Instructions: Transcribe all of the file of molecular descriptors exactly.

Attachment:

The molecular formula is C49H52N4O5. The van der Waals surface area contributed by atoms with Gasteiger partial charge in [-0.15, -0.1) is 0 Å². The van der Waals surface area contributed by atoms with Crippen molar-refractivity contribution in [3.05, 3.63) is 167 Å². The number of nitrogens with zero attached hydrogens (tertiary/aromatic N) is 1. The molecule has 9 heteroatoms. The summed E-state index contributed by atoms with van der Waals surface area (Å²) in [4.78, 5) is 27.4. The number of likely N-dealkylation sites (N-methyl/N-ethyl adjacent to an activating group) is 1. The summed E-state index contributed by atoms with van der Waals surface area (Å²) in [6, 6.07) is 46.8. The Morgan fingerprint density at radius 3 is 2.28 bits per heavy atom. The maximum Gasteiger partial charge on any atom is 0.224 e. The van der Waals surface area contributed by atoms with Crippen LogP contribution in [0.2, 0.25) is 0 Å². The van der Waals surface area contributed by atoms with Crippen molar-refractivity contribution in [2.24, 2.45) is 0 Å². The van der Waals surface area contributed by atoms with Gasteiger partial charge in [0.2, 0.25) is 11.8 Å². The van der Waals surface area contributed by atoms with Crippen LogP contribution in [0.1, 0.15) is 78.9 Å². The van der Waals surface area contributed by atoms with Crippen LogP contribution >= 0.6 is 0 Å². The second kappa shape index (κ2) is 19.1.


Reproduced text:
The molecular formula is C49H52N4O5. The van der Waals surface area contributed by atoms with Gasteiger partial charge in [-0.15, -0.1) is 0 Å². The van der Waals surface area contributed by atoms with Crippen molar-refractivity contribution in [3.05, 3.63) is 167 Å². The number of nitrogens with zero attached hydrogens (tertiary/aromatic N) is 1. The molecule has 9 heteroatoms. The summed E-state index contributed by atoms with van der Waals surface area (Å²) in [4.78, 5) is 27.4. The number of likely N-dealkylation sites (N-methyl/N-ethyl adjacent to an activating group) is 1. The summed E-state index contributed by atoms with van der Waals surface area (Å²) in [6, 6.07) is 46.8. The Morgan fingerprint density at radius 3 is 2.28 bits per heavy atom. The maximum Gasteiger partial charge on any atom is 0.224 e. The van der Waals surface area contributed by atoms with Crippen LogP contribution in [0.2, 0.25) is 0 Å². The van der Waals surface area contributed by atoms with Crippen molar-refractivity contribution in [2.24, 2.45) is 0 Å². The van der Waals surface area contributed by atoms with Gasteiger partial charge in [0.2, 0.25) is 11.8 Å². The van der Waals surface area contributed by atoms with Crippen LogP contribution in [0.1, 0.15) is 78.9 Å². The van der Waals surface area contributed by atoms with Crippen LogP contribution >= 0.6 is 0 Å². The second kappa shape index (κ2) is 19.1.